All Woman

A victim of fraud

Dr Margarette MACAULAY

Monday, May 21, 2012    

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Dear Mrs Macaulay,

My common-law husband and I bought properties when we were together, however I was physically abused throughout the years and had to run to another country just to get away. He died and did not leave a will. When I came home to sort out my affairs I discovered that the titles to all properties had been falsified to state that I had surrendered my portion to him as gifts. The signature was not mine. Also, someone had turned over the matter to the Administrator General.

When I visited the Titles Office, they had no copies at all of the titles. I reported the matter to the Fraud Squad and hired a lawyer, but to date nothing has been done. I have been paying for all sorts of supposed legal letters, etc, and when I contacted my lawyer recently to ask what is being done, I was told, "you can't sue the government". Is this true? Is there no justice for this act?

I am sorry to learn of the abuse you allege you suffered at the hands of your common-law spouse. Assuming that he was in law your common-law spouse — that is, that you had been living together as if you were in fact man and wife for a continuous period of five years before you left, why didn't you take any legal action against him for the alleged abuse? Did you apply for protection orders in the Family Court before you left? Or did you just decide to leave the island?

How long did you stay away without seeking to sever your interests in the properties you had purchased together? How long after his death was it that you returned to attempt to sort out your affairs? Did you, having discovered that his death had been reported to the Administrator General, go to that office and seek to establish your status and interest in his estate?

How can the Titles Office not have copies of all the titles to your properties if they were registered lands?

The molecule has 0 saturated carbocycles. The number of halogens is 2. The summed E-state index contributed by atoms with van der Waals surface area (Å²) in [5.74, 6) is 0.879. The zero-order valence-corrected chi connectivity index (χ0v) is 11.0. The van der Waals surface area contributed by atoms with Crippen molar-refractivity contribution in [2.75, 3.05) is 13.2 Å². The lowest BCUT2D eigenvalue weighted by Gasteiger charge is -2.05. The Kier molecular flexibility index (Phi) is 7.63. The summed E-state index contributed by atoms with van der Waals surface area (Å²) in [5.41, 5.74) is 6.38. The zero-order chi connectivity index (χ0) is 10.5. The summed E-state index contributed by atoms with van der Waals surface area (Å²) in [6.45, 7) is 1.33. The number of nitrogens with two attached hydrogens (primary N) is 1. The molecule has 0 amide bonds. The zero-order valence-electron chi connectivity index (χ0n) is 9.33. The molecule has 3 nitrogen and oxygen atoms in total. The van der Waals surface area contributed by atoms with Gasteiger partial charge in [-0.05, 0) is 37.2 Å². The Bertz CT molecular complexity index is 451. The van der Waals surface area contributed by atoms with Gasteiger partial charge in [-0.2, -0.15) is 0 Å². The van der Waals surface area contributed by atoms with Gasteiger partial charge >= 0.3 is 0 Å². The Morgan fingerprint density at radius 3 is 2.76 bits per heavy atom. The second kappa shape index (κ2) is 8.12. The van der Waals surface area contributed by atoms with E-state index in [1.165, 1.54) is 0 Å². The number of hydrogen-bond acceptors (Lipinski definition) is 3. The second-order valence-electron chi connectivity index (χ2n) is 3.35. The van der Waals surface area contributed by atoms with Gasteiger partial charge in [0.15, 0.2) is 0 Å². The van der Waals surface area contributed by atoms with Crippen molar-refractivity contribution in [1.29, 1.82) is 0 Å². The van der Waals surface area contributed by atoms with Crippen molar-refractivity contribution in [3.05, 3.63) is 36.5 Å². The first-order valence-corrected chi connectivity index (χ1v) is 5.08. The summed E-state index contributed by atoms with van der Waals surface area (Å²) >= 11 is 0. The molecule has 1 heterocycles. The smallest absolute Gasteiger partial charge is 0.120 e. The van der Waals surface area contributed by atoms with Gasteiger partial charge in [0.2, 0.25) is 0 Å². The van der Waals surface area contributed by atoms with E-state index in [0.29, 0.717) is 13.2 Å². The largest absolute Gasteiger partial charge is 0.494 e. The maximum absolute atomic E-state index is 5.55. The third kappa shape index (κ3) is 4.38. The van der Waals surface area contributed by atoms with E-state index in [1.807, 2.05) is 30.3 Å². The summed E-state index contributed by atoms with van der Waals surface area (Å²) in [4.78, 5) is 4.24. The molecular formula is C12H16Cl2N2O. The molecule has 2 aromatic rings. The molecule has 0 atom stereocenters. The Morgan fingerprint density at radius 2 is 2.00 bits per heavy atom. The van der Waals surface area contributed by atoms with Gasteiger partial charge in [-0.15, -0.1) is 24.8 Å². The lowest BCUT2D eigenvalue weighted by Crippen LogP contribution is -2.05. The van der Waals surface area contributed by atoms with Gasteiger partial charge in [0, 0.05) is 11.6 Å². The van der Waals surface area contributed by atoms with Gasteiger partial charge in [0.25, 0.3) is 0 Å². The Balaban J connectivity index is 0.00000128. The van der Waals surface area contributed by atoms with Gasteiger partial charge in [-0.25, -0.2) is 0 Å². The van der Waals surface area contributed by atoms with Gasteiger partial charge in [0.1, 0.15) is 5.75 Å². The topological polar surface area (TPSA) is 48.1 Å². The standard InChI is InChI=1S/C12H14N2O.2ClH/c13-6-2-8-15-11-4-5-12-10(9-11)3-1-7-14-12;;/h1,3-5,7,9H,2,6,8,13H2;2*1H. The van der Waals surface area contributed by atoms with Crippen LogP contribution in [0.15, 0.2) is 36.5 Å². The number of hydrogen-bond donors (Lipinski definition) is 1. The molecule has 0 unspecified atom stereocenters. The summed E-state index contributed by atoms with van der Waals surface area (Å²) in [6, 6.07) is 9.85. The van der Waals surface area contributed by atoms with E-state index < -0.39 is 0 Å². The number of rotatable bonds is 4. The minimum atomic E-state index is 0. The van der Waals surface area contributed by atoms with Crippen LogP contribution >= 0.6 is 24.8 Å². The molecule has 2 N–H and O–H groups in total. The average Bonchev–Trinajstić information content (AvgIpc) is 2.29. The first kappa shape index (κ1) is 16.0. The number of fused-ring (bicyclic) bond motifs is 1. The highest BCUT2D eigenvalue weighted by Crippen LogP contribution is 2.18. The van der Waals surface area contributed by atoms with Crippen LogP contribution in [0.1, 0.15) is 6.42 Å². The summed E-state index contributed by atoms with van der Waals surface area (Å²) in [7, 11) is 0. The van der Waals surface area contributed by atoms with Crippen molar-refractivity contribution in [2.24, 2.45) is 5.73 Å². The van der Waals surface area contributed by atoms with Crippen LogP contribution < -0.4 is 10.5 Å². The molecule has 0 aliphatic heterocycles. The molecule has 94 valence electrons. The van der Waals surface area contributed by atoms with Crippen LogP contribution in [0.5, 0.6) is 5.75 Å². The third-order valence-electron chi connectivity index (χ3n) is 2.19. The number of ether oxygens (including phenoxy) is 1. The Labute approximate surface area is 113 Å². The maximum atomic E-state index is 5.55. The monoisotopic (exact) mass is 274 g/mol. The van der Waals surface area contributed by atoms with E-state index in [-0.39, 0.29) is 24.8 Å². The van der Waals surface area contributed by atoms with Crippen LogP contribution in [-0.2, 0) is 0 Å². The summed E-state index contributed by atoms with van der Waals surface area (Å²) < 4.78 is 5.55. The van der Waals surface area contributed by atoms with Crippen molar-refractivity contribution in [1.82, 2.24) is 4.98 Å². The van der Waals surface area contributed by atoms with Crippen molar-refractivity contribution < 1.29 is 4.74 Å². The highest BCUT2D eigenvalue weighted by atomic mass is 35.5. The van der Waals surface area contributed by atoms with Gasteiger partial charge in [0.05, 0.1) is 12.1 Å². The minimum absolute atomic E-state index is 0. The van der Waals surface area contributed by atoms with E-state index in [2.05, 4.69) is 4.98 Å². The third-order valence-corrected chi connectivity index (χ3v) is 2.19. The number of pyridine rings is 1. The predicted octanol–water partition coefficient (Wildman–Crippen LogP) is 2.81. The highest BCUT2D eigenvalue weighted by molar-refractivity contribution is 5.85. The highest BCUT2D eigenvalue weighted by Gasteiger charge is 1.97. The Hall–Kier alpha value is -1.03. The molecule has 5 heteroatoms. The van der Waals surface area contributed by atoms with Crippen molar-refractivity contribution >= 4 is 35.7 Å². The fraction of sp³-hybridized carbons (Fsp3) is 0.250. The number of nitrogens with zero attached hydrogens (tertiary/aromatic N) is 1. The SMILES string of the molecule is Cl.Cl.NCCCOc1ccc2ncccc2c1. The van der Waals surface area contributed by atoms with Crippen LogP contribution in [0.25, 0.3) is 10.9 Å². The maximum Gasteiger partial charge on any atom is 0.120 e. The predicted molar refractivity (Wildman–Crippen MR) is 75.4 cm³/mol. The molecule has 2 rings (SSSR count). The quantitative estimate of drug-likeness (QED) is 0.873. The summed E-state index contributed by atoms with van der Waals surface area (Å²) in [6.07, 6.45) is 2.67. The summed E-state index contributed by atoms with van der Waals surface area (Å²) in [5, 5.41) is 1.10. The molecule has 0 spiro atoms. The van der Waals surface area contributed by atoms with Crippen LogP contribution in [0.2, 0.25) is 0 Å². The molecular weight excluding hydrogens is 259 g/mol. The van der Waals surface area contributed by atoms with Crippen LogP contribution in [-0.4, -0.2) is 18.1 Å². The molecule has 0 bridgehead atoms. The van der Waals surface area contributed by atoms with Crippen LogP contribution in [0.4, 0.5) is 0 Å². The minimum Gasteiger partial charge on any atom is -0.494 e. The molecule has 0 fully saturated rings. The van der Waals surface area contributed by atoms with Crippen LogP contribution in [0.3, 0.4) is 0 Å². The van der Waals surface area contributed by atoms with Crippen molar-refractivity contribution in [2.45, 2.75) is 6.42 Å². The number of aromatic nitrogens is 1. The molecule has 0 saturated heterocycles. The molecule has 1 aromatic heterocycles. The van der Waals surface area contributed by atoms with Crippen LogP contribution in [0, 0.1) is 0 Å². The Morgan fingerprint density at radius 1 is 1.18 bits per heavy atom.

If, as you say, your signature was forged on the transfers of your shares in the properties, and you reported this to the Fraud Squad and nothing was done, did you then report the Fraud Squad's failure to act to the Police Public Complaints Authority or to the Commissioner of Police? Did you or your legal representative seek the opinion of a handwriting expert about the signatures on the tranfers?

If you did so, and it proved your allegation of forgery, did you send a copy of the report to the Administrator General?

I have asked all these questions because your answers to these are very relevant, and if the Fraud Squad has indeed failed to act, a complaint by you may result in some future positive action. That, with the report of the handwriting expert upholding your allegation of forgery, would definitively prove your claim.

I am surprised by what you say your lawyer told you that "you can't sue the government". Are you sure you did not misunderstand him or her? I ask this because it is inconceivable to me that any person, nay more a lawyer, would say something like this. Of course you can sue the government! Such actions, however, must be filed against the relevant government entity or minister or official with authority over the relevant agents of the government whose actions in the course of performing their duties, have adversely affected a citizen's rights, their persons or property.